I am, as usual, concerned about the real content of a word or phrase. One of those phrases is “job creator”, a term that is used by those who would like to see the tax rate on the wealthiest one percent reduced, or at least kept at its present, historically low level. The define “job creators” as those people whose income is in the top one percent of United States taxpayers. What concerns me about using the term “job creator” to apply to all of these people across the board is that there is no real way to tell, simply from the fact that a person has earnings of a million dollars, that that person has actually created jobs in America, or, for that matter, anywhere at all. After all, the person could be extremely wealthy and is simply living an indolent life supported by income from interest or dividends.
What concerned me most particularly was the one tax return made public by the Republican candidate for president, Mitt Romney. It is one of Romney’s main sales pitches that he is the quintessential job creator, that his wealth has, by his telling, been generated specifically by job creator activities. What concerned me was that Romney’s tax return contained the information that, for the last ten years, he has been taking advantage of something called the Foreign Investment Tax Credit. Whatever may be the specifics of Romney’s use of the Foreign Investment Tax Credit, we can most assuredly draw one concllusion: for the last ten years, Mitt Romney has been heavily invested in foreign economies. In other words, he may indeed be a job creator, but the jobs that he has been creating have been created in foreign countries. I have no idea whether the money he keeps in his Swiss bank accounts and his Cayman Island bank accounts are similarly creating jobs in foreign countries, but his use of the Foreign Investment Tax Credit is undeniable evidence of precisely what it says: Mitt Romney’s investments are, by and large, in the creation of jobs in foreign countries.
As a pure investment strategy, that is likely quite wise. The American market has been seriously damaged by the tax and regulation policies put in place from 2000 to 2008. Foreign economies, particularly that of India and Southeast Asia, are still growing, and, if your interest is in increasing your personal fortune, and in paying as little in United States taxes as possible, then investing in those countries and taking advantage of the Foreign Investment Tax Credit, is definitely a good idea.
If, on the other hand, you are interested in helping the American economy, if you want to claim that you are a job creator who creates jobs in the United States, investing in foreign economies and then taking advantage of the Foreign Investment Tax Credit, far from helping, actually hurts the American economy, in two ways. First of all, it creates a job in a foreign country that might have been created here. Secondly, it reduces the investor’s taxes and so reduces the money the United States government could take in to reduce the terrible deficit that was created in the first decade of this century.
All this makes it obvious that people of great wealth or large income are not, by the simple fact of their wealth, job creators. So, who is a job creator? It is really not all that hard to figure out. A job creator is a person who, by his or her conduct, causes jobs to exist in the United States. How are jobs created? They are created when someone makes or does something in the United States that a lot of people buy. So, for instance, the Ford Motor Company, by virtue of its recent remarkable renaissance, has added any number of American workers who are putting out a very exciting group of products that are being purchased by consumers in the United States and around the world. One can think of many such examples, but the example of the Ford Motor Company works to illustrate the point. Who, then, are the job creators at Ford Motor Company?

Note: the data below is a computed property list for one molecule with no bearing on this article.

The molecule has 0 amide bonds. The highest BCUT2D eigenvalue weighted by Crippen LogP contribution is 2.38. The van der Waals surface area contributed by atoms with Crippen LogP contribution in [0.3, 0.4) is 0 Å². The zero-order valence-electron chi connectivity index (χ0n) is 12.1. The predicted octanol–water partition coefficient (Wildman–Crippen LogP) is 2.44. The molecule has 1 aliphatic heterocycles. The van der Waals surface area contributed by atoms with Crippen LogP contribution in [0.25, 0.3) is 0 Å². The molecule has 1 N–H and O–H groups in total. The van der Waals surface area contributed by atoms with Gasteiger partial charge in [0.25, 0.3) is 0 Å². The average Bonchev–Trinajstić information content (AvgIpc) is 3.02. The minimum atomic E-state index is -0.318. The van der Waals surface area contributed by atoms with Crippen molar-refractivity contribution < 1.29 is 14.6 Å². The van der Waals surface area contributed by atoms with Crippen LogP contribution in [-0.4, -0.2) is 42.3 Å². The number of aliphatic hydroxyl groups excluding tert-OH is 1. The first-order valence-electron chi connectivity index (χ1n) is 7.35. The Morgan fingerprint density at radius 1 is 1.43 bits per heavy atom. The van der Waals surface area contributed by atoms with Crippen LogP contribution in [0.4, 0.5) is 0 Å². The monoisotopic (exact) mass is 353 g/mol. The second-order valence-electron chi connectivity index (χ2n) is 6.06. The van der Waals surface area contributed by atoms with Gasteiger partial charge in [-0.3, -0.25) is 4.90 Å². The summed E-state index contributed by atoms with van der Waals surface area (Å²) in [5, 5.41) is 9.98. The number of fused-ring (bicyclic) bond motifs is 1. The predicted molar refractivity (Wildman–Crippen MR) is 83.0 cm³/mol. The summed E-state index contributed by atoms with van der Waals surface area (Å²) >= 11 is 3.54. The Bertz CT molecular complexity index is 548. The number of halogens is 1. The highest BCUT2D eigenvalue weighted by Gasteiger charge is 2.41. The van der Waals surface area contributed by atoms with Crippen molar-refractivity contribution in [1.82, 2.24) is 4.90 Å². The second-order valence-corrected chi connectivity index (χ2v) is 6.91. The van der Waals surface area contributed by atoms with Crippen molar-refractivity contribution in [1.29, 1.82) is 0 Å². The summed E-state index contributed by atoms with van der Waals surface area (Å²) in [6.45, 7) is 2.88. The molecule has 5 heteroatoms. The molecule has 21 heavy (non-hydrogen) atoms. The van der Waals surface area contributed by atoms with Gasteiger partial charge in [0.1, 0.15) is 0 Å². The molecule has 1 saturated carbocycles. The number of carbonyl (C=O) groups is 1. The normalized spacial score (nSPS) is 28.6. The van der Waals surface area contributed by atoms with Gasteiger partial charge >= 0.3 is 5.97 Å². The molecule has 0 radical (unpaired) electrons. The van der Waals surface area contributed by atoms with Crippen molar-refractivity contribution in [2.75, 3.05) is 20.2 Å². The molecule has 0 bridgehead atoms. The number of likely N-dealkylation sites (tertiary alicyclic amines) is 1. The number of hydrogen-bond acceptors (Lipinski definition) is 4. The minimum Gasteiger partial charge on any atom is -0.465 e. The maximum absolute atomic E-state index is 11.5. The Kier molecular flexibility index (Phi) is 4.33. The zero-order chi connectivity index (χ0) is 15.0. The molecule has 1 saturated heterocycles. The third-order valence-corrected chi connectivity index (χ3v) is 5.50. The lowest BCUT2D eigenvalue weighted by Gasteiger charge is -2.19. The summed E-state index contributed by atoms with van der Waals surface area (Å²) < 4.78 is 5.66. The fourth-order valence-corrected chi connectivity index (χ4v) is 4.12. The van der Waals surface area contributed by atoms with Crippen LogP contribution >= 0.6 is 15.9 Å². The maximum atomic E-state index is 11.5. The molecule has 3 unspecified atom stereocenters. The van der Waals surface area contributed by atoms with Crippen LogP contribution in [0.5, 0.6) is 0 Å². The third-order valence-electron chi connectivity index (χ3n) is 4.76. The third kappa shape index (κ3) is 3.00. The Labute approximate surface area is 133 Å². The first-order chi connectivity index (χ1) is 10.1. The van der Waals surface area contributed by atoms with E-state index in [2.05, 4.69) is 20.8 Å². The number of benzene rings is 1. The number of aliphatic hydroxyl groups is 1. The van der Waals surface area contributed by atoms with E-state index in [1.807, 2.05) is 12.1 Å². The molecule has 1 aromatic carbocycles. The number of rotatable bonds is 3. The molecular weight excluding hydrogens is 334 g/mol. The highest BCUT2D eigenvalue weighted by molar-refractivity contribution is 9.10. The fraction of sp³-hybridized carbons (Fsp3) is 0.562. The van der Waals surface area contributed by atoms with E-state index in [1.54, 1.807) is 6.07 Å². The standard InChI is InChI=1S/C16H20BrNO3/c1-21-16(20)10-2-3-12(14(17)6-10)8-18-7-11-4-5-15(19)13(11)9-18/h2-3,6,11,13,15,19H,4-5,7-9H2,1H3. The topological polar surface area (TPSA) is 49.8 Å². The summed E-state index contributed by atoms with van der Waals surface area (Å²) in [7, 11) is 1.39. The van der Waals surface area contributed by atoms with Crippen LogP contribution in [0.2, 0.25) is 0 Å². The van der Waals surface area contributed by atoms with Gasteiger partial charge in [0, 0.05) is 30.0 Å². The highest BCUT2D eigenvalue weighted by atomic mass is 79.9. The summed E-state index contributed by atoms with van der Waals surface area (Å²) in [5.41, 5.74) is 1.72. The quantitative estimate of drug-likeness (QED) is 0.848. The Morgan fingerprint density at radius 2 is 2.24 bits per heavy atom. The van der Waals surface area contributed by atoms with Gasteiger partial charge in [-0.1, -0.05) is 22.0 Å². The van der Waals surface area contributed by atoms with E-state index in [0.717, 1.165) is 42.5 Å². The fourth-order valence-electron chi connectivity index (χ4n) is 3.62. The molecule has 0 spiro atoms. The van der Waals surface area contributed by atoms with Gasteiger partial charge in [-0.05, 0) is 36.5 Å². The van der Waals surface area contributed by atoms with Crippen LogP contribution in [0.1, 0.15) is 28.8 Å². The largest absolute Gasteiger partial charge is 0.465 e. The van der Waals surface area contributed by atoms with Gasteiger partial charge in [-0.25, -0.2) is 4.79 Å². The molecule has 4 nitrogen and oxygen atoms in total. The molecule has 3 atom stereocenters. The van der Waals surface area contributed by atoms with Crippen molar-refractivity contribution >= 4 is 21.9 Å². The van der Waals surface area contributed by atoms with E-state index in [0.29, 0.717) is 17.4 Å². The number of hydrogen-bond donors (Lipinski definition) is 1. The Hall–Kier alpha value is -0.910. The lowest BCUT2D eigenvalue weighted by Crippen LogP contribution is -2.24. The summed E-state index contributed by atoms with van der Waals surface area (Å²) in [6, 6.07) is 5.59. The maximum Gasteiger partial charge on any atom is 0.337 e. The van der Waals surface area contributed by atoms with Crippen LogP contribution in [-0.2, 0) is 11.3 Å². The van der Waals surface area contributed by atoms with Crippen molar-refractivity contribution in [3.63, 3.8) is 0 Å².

Well, certainly Bill Ford is a job creator. When the recession hit, Bill Ford went on television and said that he “got it” and that he was going to bend all his efforts to seeing that Ford put out a more attractive product. He did just that, and he succeeded, likely beyond even his own dreams. What he did, however, would have been futile, would have failed entirely, if his product had not been properly designed and manufactured and if his product had not been purchased. So the two other job creators here are at least as important as Bill Ford. The first are the workers themselves. If the workers are not diligent and productive, the Ford product is less valuable and more expensive. American workers have the highest productivity rate in the world. The American worker is just as much a job creator as Bill Ford, and clearly far more productive than the mere investor who simply sits by and waits for the dividends or increase in the stock price.
Secondly, and probably the greatest job creator of all, is the consumer. It is the consumer of the American product that makes the manufacturer add jobs — the more Ford cars that are sold, the more people Bill Ford needs to satisfy the demand. It frankly drives me crazy to listen to people complain about the lack of American jobs when those people drive around in BMW’s and Audis and Mercedes. Go through any parking lot and count the number of foreign cars. I guarantee you that there will be far more foreign cars than American cars. If you buy American, you will be a job creator, and those jobs will be American jobs. If all the cars and trucks in America were made in America, there would be no unemployment, no recession, no deficit.
So who is a job creator? Well, first and foremost, you are. Mitt Romney? Not so much.